“A life is not important except for the impact it has on other lives”
So I went to this Jackie Robinson documentary preview the other night.
You know Jackie Robinson, don’t you? If you’ve ever dabbled in competitive sports, read this occasionally, sport-related website and/or are a human being with a conscience, then you better damn well know who Jackie Robinson is.
He’s the player who broke baseball’s color barrier. He was the first black man to play in the major leagues, acceptably. He’s the reason there’s a big number 42 on the outfield wall of every ballpark in the majors. He’s the face, body and purpose of racial integration in professional sports.
He’s Jackie Robinson. He played for the Brooklyn Dodgers. He kinda stole home a few times, both literally and figuratively.
Ken Burns has released a documentary on the man. It will be worth watching. And it will air on a PBS station soon near you. Pay attention to details.
I had the pleasure of seeing a sneak preview of Mr. Burns’ documentary.
An hour later I was called in to work.
While I watched snippets of the film with a select few, an historic building blocks away from where I work was burning down to the ground.
The building that struck fire was an Ybor City mainstay. It didn’t actually crumble. Local firefighters, along with the help of some crafty, old school architecture, did their best to maintain the damage.
The building that set fire housed a club called the Amphitheatre. Fortunately, it was closed and vacant for the evening.
Over the years, I’ve known several friends that have worked there. It wasn’t a black club. It wasn’t a white club. The burning of this building was not racially motivated. The fire that ignited within had nothing to do with our past. By all initial accounts, the fire was as accident.
Yet I couldn’t help but tie some connection between the Burns film I had just watched and the building I had just watched burn. After all, it wasn’t that long ago that racially fired conversation consumed our nation.
It still does. Fortunately, it didn’t tonight.
I don’t mean to turn our attention away from a documentary that you should watch. The irony of tonight’s fire, however, could not be ignored.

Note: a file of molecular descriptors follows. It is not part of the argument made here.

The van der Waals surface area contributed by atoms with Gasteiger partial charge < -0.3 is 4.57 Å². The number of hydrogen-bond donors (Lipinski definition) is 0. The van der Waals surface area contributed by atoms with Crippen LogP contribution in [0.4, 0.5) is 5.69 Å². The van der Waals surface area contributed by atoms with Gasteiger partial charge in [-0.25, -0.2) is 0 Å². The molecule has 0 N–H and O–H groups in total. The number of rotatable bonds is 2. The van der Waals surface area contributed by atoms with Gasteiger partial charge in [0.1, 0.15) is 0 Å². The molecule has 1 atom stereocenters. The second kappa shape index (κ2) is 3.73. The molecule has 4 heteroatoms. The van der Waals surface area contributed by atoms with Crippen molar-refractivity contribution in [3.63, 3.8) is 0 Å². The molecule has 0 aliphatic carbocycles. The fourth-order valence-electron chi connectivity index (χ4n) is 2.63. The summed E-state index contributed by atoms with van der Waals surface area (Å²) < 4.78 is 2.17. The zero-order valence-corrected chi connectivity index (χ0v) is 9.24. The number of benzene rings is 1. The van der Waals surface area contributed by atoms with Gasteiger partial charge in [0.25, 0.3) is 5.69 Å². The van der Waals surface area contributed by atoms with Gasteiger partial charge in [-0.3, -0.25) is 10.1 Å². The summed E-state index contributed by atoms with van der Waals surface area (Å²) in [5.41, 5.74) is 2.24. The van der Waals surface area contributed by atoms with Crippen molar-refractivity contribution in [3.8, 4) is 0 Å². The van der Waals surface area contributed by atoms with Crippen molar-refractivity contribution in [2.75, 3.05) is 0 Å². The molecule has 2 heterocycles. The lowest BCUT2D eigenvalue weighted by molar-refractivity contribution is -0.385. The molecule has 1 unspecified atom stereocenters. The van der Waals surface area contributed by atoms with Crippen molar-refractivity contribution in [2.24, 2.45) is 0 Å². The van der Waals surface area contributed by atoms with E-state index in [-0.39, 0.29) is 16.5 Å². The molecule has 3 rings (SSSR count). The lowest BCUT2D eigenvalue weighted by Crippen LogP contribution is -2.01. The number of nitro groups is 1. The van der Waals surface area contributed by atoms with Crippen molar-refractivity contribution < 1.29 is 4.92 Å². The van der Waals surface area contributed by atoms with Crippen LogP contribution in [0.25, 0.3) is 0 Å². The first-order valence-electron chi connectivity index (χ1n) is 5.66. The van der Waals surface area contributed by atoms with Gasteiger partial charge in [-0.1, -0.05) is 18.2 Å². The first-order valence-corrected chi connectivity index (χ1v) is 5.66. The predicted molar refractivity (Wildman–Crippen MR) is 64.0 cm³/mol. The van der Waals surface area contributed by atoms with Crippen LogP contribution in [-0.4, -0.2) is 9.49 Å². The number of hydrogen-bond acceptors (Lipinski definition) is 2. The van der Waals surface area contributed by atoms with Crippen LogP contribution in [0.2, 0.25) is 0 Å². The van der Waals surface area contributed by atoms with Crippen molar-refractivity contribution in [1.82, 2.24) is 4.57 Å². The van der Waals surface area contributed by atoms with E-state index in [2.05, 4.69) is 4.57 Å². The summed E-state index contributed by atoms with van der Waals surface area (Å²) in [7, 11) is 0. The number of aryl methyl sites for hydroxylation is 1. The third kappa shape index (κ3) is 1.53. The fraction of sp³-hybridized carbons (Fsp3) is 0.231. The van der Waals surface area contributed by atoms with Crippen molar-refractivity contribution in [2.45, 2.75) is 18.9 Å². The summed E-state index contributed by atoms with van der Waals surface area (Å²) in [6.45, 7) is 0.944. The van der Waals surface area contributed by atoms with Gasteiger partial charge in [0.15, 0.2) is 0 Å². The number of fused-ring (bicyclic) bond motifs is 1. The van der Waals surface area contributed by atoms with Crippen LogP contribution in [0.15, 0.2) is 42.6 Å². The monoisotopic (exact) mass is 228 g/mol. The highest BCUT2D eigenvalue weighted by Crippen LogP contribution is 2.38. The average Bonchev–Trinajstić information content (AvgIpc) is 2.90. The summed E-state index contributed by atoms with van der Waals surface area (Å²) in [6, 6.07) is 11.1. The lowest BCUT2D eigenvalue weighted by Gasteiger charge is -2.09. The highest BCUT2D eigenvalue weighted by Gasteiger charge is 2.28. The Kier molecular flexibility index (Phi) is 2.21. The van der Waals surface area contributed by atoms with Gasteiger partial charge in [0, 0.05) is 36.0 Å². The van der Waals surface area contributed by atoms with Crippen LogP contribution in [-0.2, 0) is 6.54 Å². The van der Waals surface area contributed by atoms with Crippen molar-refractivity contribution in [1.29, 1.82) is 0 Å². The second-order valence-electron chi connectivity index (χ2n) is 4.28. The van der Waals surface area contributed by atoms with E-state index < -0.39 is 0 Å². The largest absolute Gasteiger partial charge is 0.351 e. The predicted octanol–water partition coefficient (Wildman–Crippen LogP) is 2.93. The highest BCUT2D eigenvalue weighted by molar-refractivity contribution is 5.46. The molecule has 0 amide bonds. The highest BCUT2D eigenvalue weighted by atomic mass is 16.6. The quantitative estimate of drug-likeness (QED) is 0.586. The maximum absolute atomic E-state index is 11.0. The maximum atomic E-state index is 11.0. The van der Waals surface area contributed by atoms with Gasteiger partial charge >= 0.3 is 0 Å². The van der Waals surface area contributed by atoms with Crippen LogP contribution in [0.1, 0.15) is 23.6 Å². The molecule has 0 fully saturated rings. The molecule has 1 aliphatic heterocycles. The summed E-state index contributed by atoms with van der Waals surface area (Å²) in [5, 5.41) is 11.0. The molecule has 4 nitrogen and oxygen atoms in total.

A building burned. Passersby looked on. Those of generations past mention Jackie Robinson as the first black man to again, literally and figuratively, play ball. He was a rock solid foundation of our nation’s past. Not acknowledging this does us all a great injustice.
Despite a raging fire, a building that stood even before Jackie hit the majors still stands.
It turns out history may teach us something after all.
After smelling the smoke, and watching firefighters black and white, male and female, do their jobs to keep things intact, I couldn’t help but be reminded that this was one of those full days, the kind that make you think, the kind that make you remember you’re alive for a reason, the reasons that shake you into thinking that what’s going down in the present is inextricably linked to our past, regardless of intent, perhaps just from circumstance.
Jackie Robinson’s brother finished second to Jesse Owens in the 1936 Berlin Games in front of a not so adoring Adolf Hitler. Ken Burns’ documentary will remind you that the elder Robinson then came home to find gainful employment sweeping the streets. It was the only work he could find.
He did so proudly in his Olympic jacket.
His far more famous brother endured far more than you or I will ever comprehend. These are more stories you’ll learn about in the documentary.
Things have changed a lot since the days of Jackie Robinson. Some things remain the same.
These lessons, both past and present, are not lost upon me. For I, am aware.